U.S. Grows More Generous Toward World’s Poor
The United States has significantly increased its foreign aid to poor countries but ranks 12th among the 21 richest nations in its overall performance in helping the world’s poor, according to a widely watched annual report released Tuesday.
Denmark ranks as the most generous country in the world, spending 89 cents per person each day in government aid and 1 cent per person each day in private giving, according to the survey by Foreign Policy magazine and the Center for Global Development.
The United States spent 15 cents per person each day in government aid to poor nations and 6 cents per person daily in private giving, the report found. The foreign aid statistics are based on 2003 data, and do not include the outpouring of charity sparked by December’s South Asian tsunami. The United States has pledged $950 million for tsunami relief, part of an estimated $12 billion promised by Western donors.
The Commitment to Development Index attempts to measure how countries help the world’s poor, not only by their direct foreign aid contributions but also their policies on trade, migration, the environment, technology, security and foreign investment.
For example, the index downgrades nations that sell expensive weapons systems to impoverished dictatorships, and it gives points to countries that accept migrants from underdeveloped countries. In calculating aid totals, it subtracts interest payments made by underdeveloped countries to donors.
Japan ranked last among the 21 donors, mainly due to high trade barriers, relatively low per capita foreign aid spending and a poor environmental record in developing countries.
The index has proved controversial in the past. After the tsunami, conservative politicians, activists and others were outraged by suggestions that the U.S. response to the disaster may have been “stingy” and lambasted the foreign aid index and other studies that challenged the notion that the United States was the most generous nation in the world. The U.S. spent more than any other nation on foreign aid in 2003.
Critics argued that such studies do not give the United States credit for the billions it spends in military operations that provide global security and ostensibly allow other nations’ economies to flourish.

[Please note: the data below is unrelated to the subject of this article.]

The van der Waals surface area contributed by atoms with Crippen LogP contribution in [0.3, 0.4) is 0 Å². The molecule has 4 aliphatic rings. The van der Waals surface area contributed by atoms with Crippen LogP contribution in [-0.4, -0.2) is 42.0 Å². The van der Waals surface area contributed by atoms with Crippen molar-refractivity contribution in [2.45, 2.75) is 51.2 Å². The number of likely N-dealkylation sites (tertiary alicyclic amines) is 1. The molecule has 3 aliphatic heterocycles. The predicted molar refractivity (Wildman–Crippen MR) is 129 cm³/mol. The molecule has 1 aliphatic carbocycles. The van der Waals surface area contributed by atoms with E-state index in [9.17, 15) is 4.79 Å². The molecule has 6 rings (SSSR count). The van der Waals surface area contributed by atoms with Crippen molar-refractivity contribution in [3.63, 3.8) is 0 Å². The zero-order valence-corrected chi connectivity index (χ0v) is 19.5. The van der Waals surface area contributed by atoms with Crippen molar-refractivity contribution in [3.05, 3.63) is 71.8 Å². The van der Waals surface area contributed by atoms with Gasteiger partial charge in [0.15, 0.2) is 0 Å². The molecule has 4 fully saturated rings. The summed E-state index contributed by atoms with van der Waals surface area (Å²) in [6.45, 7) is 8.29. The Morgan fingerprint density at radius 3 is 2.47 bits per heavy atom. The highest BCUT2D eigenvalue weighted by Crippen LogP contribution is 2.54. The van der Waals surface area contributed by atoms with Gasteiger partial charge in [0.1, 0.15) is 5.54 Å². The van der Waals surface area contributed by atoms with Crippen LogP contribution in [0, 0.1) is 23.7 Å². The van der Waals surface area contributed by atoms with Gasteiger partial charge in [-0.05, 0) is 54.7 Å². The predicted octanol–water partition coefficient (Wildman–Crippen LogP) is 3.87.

Responding to such criticisms, authors of the 2005 index used a revised methodology, said David Roodman, who heads the study at the Center for Global Development, an independent Washington think tank. This year’s report gave the United States points for its military contributions to keeping the world’s sea lanes open for global trade, among other things, Roodman said.
The U.S., the European Union and Canada also were given points for eliminating quotas restricting textile imports from developing nations. But the U.S., Britain and France all lost points as the world’s largest arms merchants, although the United States is selling fewer weapons to undemocratic countries than in the past, Roodman said.
Although the United States spent more than $18 billion in foreign aid in 2003, J. Edward Fox, deputy administrator for the U.S. Agency for International Development, said it was inaccurate to reduce U.S. foreign assistance to dollar terms. Doing so does not reflect the quality of the aid or the variety of ways that the United States helps the developing world, he said.
Not included are $1.2 billion in U.S. food aid to hungry nations, the estimated $34 billion provided each year by the U.S. private sector and the effect of the remittances that migrants working in the United States send to relatives back home, Fox said.
“Throwing money at a developing country is not necessarily the best way to do it,” Fox said.
The index subtracted from the U.S. aid total about $1.5 billion in debt repayment that Washington received from the developing world and about $1 billion in debt that was written off, leaving a net total of $15.8 billion in material foreign aid given in 2003, Roodman said.
Even measured by that stricter standard, however, U.S. aid rose sharply, from $12.4 billion in 2001 and $14.7 billion in 2002, Roodman said, crediting the Bush administration.
The United Nations has called on all nations to give 0.7% of their gross domestic product in foreign aid. U.S. officials reject that standard, noting that it would require a U.S. foreign aid budget of $91 billion per year.
The full report is available at www.cgdev.org/cdi.
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Top ratings on foreign aid from the Commitment to Development Index:
6. New Zealand
Ratings are composites of survey criteria for 2003, including per capita spending on foreign aid and policies on trade, technology, migration, security and foreign investment.
Sources: Center for Global Development, Foreign Policy Magazine